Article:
Its so pretty!  I wonder if there is anything that we could throw into it to make the plague year go away.

Mandatory link to Ada Palmer's "Ice and Fire" http://www.sassafrassmusic.com/

11
My paper was accepted yesterday

12
I mentioned that more people died last year in BC of drug overdoses or tainted drugs than COVID-19.  In local politics, we have a situation with camps of homeless people in parks near the city centre, rashes of assault, theft, and arson by against and between them (everything from gasoline thrown on tents to burned buildings), and a municipal government whose plans to set up supportive housing are going more slowly than planned.  Cynics would say that part of the situation is the municipal police looking for a lever to push back against the "defund the police" movement.  One would think that bicycle theft would be down because ferry traffic to Vancouver, where the chopped-up bikes and cars are shipped overseas, is down but there are many people desperate for a fix.

Meanwhile house prices on southern Vancouver Island have been booming  We are finally zoning for more multi-family dwellings on lots and legalizing rented secondary suites but the changes are slow and cautious.

13
I also don't know why the NDP did not push harder on electoral reform after the 2019 election, other than that they were short on funds and scared of another election.



Edit: Keep in mind that the election was in on 21 October 2019.  So there were only four months before the pandemic hit, all of them in an Ontario winter when the party leaders were exhausted from campaigning.  And unless we were at those meetings, we just can't know what was said and offered.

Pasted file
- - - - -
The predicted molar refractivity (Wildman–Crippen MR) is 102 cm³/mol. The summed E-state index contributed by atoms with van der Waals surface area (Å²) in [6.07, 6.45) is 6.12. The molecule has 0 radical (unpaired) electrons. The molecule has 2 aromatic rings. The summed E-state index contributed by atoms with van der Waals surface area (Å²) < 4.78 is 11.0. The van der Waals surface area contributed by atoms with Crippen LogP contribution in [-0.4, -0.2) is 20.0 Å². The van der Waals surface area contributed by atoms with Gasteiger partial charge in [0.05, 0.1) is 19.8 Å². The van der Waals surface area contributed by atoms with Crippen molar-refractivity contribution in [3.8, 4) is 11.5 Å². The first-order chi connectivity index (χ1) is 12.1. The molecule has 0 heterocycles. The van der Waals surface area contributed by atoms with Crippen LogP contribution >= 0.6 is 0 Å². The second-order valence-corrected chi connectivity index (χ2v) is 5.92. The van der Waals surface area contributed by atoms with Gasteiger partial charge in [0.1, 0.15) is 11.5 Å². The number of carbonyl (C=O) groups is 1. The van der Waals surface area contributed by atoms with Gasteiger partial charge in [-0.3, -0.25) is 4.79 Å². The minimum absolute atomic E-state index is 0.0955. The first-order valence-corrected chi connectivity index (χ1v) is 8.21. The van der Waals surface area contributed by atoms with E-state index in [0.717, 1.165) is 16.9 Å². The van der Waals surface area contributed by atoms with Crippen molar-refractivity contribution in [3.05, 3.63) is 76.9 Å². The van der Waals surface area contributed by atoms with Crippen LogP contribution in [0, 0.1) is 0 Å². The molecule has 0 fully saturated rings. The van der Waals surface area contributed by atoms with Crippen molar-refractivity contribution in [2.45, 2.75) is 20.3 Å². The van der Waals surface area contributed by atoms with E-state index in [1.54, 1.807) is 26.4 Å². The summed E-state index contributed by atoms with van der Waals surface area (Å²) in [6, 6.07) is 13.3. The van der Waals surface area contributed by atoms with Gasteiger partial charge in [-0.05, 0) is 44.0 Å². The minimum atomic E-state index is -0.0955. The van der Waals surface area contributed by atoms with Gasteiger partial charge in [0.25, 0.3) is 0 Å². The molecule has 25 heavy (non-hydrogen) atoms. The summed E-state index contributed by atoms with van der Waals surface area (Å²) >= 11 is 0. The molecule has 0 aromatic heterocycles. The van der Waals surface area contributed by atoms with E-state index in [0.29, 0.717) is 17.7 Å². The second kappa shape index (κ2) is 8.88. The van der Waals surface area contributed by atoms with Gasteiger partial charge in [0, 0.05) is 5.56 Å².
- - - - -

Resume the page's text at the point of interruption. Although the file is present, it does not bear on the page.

I'm not qualified to speak about the voter base of the federal Conservatives, but I would point to two factors.  They are a very disciplined party which works hard to keep its wilder voices in private.  If the Liberals' doubletalk is promising voters social democratic policies but promising rich Canadians and multinationals that they won't lose anything, the Conservatives' is speaking to the mass of voters about keeping deficits low, house prices high, and naughty people in jail while convincing the religious radicals and the libertarians and the firearms fondlers that they will get some of what they want as long as they stay in the big tent. 

Second, the federal Conservatives are a merger of the old Ontario-based federal Conservatives and the Reform party which was a prairie based revolt party.  The merger created, for one brief and smelly moment, the Conservative-Reform Alliance Party.  So they have historical advantages in Alberta, and older Albertans have grudges against the federal Liberals in general and Pierre Trudeau in particular for threatening to redistribute their oil revenues.  When I was living in Alberta, in my riding the Conservative candidate got 60% of the vote without actually visiting the province during the election campaign.

Peak Chad behaviour.

Regarding Trudeau, has his public popularity actually received much of a backlash from some of his scandals, or is it more the case that people who were already opposed to him use it as an occasion to say "see, we were right" and people who were likely to support him are still going to support him because he's the leader of the liberals and they'd prefer a liberal leader who appears hypoctrical in power rather than a conservative of any kind?
Each time it has, so support was falling before the pandemic.  A lot of votes for the Liberals are instrumental, they and their spearbearers in the media tell stories about wasted votes.  Around 2013, it seemed like the NDP and Liberals might switch places, all it would need would be for the NDP to form government in Ottawa once.

14
Doug Ford in Ontario and Legault in Quebec are also doing well in the polls despite handling the pandemic with a fair bit of of callous incompetence.  But polls are not so reliable these days, especially in countries with less money in politics and more complicated party balances than the United States.

15
Part 3 on essentialism, identity, and history focuses on the historical context.  Essentialism was very fashionable around 1900, but then between 1914 and 1948 some things happened in the Old World which made the downsides of this approach more clear.  But in the past few years, the downsides of the identity model have also become obvious.  All models are false, but some are useful.